A few months ago I wrote about a few of the effects of small class sizes in my undergraduate courses. I’m experiencing related problems in my online graduate courses, where per-class enrollments have dropped to only about a half dozen students.
With so few students, there is no actual conversation in weekly discussions. I fully understand and accept the fact that several factors probably diminish student contributions to discussions — these courses are online, asynchronous, and convenience for students is paramount. However, people did respond to each others’ discussion comments in previous semesters when enrollments were higher.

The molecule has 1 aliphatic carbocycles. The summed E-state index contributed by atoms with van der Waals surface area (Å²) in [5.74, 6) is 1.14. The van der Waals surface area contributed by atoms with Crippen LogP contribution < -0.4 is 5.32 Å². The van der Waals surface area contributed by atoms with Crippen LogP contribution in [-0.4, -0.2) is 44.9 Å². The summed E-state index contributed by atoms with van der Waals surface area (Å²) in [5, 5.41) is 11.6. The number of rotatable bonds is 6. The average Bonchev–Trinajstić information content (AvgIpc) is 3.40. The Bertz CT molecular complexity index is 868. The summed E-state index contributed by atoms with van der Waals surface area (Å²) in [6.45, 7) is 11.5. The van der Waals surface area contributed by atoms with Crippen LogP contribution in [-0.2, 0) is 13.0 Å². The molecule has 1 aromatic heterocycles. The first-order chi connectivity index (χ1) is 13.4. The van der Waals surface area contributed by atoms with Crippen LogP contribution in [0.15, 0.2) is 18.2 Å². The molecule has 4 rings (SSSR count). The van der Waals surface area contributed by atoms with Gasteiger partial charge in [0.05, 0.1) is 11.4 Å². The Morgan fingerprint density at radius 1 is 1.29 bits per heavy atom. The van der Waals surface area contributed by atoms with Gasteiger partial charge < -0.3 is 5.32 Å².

This is the first time that I’ve explicitly tied discussion posts to a rubric — at least two posts per week, with the first before midnight on Wednesdays, with cited examples from the reading assignments, to earn full credit — rather than vaguely categorize them as evidence of course participation. But making my assessment of students’ contributions to discussions more transparent should encourage rather than discourage posts, if it has any effect at all.
In sum, students are occasionally acknowledging the existence of their classmates but decide to forego interacting with them. They might be reading each others’ discussion posts, but there is no way for me to tell if this is in fact happening; if they are, they aren’t writing responses. Overall it seems unlikely that much social learning is occurring.